Terry Murden: Who'll be sitting where when the music stops?

TREVOR Matthews was the chief executive Standard Life never had, or looks like never having. As he hops from one life assurer to the next nothing can be ruled out.

His appointment yesterday as CEO of Aviva's UK operations came as a surprise, apparently even to his own family who only heard about it on Wednesday night, the day he started a new job as vice chairman of Friends Life.

Matthews is regarded as one of the insurance sector's bright sparks, an industry veteran with international experience as well as a wealth of ideas and ability. His departure from Standard Life three years ago still rankles with those who felt he had more to offer the company.

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When he arrived at Lothian Road in 2004 he was instantly installed as favourite to succeed Sir Sandy Crombie. His supporters were frustrated at the drawn-out succession process and the failure to anoint Matthews even though he helped turn a huge loss into a profit. He made the sort of friends in the City that the company had not previously enjoyed and at an important time in the run-up to its 2006 flotation.

Matthews also helped in the cultural revolution at Standard Life, sweeping aside the complacency and resistance to change that had almost brought it down, ushering in a more transparent and competitive spirit.

Even after he left, to join Friends Provident as chief executive, some thought he would be back, either as a returning CEO or as head of an acquirer.

When Clive Cowdery's Resolution acquisitions vehicle bought Friends Prov, renaming it Friends Life with a plan to mop up other insurers, it looked like Matthews could turn his attention on Scottish life company assets.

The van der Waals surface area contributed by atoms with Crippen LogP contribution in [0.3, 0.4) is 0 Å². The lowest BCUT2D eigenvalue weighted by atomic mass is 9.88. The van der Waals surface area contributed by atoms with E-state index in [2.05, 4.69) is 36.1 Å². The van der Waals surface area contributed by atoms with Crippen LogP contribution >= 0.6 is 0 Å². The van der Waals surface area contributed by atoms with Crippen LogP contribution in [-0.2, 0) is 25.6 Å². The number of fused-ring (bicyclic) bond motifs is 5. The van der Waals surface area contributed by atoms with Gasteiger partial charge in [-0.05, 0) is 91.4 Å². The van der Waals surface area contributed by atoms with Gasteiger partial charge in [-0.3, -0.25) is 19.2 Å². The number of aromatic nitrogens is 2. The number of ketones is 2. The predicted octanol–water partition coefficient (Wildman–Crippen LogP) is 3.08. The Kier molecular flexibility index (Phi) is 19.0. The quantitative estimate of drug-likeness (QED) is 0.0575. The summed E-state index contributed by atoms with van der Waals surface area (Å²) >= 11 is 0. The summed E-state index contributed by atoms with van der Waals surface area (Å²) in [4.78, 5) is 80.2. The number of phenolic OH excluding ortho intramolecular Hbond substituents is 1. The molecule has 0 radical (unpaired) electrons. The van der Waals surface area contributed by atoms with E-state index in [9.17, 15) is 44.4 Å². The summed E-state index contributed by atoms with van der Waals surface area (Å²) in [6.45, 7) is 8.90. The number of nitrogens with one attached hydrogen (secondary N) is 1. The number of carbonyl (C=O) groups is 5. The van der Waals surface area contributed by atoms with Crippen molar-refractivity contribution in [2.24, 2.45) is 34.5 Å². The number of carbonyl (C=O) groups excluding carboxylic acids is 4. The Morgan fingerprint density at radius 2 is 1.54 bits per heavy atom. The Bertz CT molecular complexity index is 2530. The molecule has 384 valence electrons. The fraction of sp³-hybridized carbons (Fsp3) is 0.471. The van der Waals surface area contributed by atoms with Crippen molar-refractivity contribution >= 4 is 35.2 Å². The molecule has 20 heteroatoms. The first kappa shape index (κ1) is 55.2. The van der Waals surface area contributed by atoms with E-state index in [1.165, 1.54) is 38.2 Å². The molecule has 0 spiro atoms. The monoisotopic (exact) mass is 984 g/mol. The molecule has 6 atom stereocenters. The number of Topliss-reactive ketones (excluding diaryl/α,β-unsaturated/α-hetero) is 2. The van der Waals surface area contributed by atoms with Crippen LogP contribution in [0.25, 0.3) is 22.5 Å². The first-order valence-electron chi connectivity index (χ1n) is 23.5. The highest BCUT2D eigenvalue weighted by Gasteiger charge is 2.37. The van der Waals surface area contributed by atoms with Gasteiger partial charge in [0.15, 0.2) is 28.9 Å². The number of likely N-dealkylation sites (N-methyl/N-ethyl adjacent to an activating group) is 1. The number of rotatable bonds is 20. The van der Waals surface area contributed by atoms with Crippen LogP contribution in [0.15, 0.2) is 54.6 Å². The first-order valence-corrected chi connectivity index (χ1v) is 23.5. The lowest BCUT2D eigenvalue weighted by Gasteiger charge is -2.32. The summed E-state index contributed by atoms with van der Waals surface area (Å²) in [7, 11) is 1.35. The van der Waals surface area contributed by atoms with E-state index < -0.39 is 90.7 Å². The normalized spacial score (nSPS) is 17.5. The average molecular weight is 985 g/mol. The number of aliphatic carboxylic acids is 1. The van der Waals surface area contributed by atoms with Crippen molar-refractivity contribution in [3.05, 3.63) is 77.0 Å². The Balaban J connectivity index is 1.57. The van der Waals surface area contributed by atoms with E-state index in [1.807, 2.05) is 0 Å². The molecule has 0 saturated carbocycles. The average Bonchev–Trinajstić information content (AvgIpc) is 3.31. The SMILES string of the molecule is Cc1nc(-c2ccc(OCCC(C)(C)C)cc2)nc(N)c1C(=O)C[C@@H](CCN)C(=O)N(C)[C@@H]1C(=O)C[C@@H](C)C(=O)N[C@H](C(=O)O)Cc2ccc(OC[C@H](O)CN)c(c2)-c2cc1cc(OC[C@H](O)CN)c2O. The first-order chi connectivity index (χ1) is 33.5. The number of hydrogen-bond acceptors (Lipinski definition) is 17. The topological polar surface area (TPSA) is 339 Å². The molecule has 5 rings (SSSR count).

But he again surprised everyone by relinquishing the job, leading many to believe he'd given up on UK insurance and was preparing to return to his home in Australia.

Then came yesterday's announcement.

Speculation about why he's changed his plans may revolve around his relationship with Resolution boss Cowdery. He kept himself busy at Friends Life, integrating subsequent Resolution acquisitions: Bupa insurance and Axa's UK life business.

But some say Matthews became impatient with progress and that Cowdery wasn't moving quickly enough to build a new insurance giant around Friends Life.

Was that why Matthews decided to hand over the job to Andy Briggs, brought in from Lloyds Banking Group, and a former head of Scottish Widows?

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In simpler terms, the Aviva job was another opportunity too good to pass over.Whether or not it sets up Matthews for a tilt at the top position is another matter, but there is no suggestion group chief executive Andrew Moss is going anywhere soon, despite some choppiness in performance and publicity a couple of years ago that the CEO could have done without. Moss has now put that behind him and he'll be looking forward to forging a new relationship with his Aussie colleague.

But the City's eyes will be focused on the new man and what he brings to the company as the industry undergoes a bout of musical chairs. Matthews replaces long-server Mark Hodges while Toby Strauss, quit as Aviva Life boss to head up Lloyds life and pensions, which includes Scottish Widows. Who'll be still sitting when the music stops in anyone's guess.

'I told you so' moment as Centrica confirms closure

POLITIcians would be advised to take note when companies issue warnings about the implications of their actions.

Gas company Centrica said the recent tax hike on North Sea assets would make its south Morecambe Bay field uneconomic and that it may be forced to mothball it.

Well, it has done just that. The field has remained closed after a brief shutdown for maintenance.

Chancellor George Osborne should take note. Not only is this a worry for those working in the area, but it leaves Britain exposed to importing gas when UK supplies are being frozen because of an ill-considered domestic tax. Oil and gas prices do not move together and the hike in the supplementary charge has left the gas industry at an unfair advantage.

Centrica now finds it cheaper to buy the gas it needs from abroad and the freeze on production means the Treasury is now losing revenue.

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